Obama won’t condemn state massacres in Ethiopia
The body of a protester killed in December by Ethiopian security forces. (photo: AFP)
Click here to add Addis Ababa as an alert
Disable alert for Addis Ababa,
Click here to add Al Shabab as an alert
Disable alert for Al Shabab,
Click here to add al-Qaeda as an alert
Disable alert for al-Qaeda,
Click here to add Demeka Zewdu as an alert
Disable alert for Demeka Zewdu,
Click here to add Ethiopian government as an alert
Disable alert for Ethiopian government,
Click here to add Huffington Post as an alert
Disable alert for Huffington Post,
Click here to add Obama administration as an alert
Disable alert for Obama administration,
Click here to add Reuters as an alert
Disable alert for Reuters,
Click here to add Stuart as an alert
Disable alert for Stuart,
Click here to add Yohannes Woldemariam as an alert
Disable alert for Yohannes Woldemariam
During mostly-peaceful demonstrations in Ethiopia this past weekend, state security forces opened fire on the assembled crowds, killing 97 people and wounding hundreds of others. The United States responded by saying it was “deeply concerned” about the violence, but did not condemn it.
“Ethiopia is a key strategic ally for the War on Terror, which insulates it from any US condemnation,” wrote international relations analyst Yohannes Woldemariam in a Huffington Post column back in December, after the government had also used live fire on civilians at anti-government rallies.
At the time, the US did not punish its ally, and the Ethiopian government appears to have taken that to mean it can continue to kill its own people with impunity.
Because Ethiopia is a Christian-ruled nation the volatile Horn of Africa, because it’s seen as a bulwark against Al Shabab, Al Qaeda and other radical groups, it’s a key proxy for the US and other Western powers in their fight against Islamist extremists.
Therefore, evidently, it can get away with murder.
Large protests in Africa's second-most-populous nation occurred from August 5-7, when members of two ethnic groups demonstrated against economic and political marginalization. Though Ethiopia is made up of 14 ethnic groups, the nation is ruled with an iron fist by one tribe, the Tigray, whose political party controls 100% of the parliament. Nevertheless, Ethiopia calls itself a democracy and Western governments wilfully perpetuate this myth.
Late last year, when the Ethiopian government moved forward with a plan to expand the capital city, Addis Ababa, onto land owned by the ethnic Oromo, the Oromo took to the streets to voice their objections to the scheme. The central government eventually caved to protesters’ demands, scrapping the expansion plan, but not before police had killed an estimated 400 people in a violent crackdown that made international headlines.
The Oromo are Ethiopia’s largest ethnic group, making up about one-third of the country’s population of 99 million people. They have their own language, and about half of them are Muslims. By contrast, the ruling Tigray tribe make up only 6% of Ethiopia’s population and are over 95% Christian.
The government’s cancellation of the Addis Ababa expansion plan did not pacify the Oromo. They have kept on protesting, in part because hundreds, potentially thousands, of their leaders and kinsmen were still in prison for taking part in the demonstrations, where many of them no doubt experienced torture by government agents.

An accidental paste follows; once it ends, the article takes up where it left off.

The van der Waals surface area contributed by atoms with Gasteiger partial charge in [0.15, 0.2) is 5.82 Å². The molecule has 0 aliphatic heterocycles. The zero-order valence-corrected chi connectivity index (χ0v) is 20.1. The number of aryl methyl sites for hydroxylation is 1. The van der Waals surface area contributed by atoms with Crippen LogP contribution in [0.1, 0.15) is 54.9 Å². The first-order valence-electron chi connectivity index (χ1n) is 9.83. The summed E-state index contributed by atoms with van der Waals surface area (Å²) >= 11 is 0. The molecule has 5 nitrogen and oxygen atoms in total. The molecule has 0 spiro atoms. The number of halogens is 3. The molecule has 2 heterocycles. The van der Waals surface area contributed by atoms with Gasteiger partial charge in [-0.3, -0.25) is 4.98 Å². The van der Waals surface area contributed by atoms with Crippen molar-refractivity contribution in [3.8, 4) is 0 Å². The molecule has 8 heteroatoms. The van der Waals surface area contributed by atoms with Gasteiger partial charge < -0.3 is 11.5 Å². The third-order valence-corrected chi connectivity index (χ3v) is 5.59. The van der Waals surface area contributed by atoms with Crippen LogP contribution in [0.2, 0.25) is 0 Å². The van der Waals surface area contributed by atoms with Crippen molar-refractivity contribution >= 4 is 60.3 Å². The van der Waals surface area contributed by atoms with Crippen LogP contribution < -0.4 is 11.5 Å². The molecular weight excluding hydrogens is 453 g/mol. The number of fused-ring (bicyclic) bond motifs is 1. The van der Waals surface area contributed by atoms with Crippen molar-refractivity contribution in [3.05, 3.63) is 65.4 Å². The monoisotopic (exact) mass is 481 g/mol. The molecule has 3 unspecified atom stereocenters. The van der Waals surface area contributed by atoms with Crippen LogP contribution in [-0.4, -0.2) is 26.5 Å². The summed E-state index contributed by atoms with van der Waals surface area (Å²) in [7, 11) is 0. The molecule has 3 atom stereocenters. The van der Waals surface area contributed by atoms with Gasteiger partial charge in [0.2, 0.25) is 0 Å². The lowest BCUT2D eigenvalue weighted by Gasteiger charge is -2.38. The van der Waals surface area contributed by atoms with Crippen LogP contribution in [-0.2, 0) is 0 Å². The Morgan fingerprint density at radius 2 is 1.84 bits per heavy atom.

The Ethiopian government claims the Oromo protesters have links to terrorists, receive support from abroad, and want to stage a coup d’etat. In response to the protests last weekend, the government declared public demonstrations illegal, and said police could use any means necessary to prevent them from taking place, which was surely interpreted as permission to shoot at the gathered crowds.
The regime also shut down the Internet as a way of hindering activists’ ability to organize.
The Oromo are not without fault. Their militias have attacked and killed policemen; some of their protesters have used violence during recent demonstrations. But there’s no hard evidence to prove they’re linked to “terrorists,” and the governments’ labeling them as such is almost definitely a red herring.
Adding to the size of the demonstrations shaking Ethiopia were thousands of members of the ethnic Amhara tribe, who began protesting last month after one of their leaders, Colonel Demeka Zewdu, had been arrested for “terrorism” offenses.
The Amhara demonstrators say that a district known as Wolqait, that once belonged to them, was illegally annexed by the Tigray after the Tigray ousted Ethiopia’s communist government in 1991. The Amhara and the Tigray have been fighting over the district ever since, and Colonel Demeka Zewdu was a member of a committee working to win the district back for the Amhara.
The Ethiopian government has dealt with Amhara protests in the same way it dealt with the Oromo: by shooting them. On Sunday, in the capital city of the Amhara region, state security forces opened fire on Amhara protesters, killing 30 people. “Hospitals have been filled by dead and wounded victims,” one witness told Reuters.
The Amhara and the Oromo appear to have sympathy from other groups of Ethiopians. When asked why people were protesting, an ethnic Somali in eastern Ethiopia told Al Bawaba, "The problem is with the government. They are saying, 'No freedom, no rights.'"
Ethiopia’s reckless use of live fire on unarmed protesters is barbaric, and it’s a stain on the Obama administration, which implicitly allows this behavior in exchange for Ethiopia’s military cooperation with the US.
But even more than a moral failure, the lack of condemnation is a strategic mistake, because a continuing crackdown on the Oromo and Amhara will only make matters worse for Ethiopia, thereby further destabilizing an already-fragile region.
Follow me on Twitter @hoont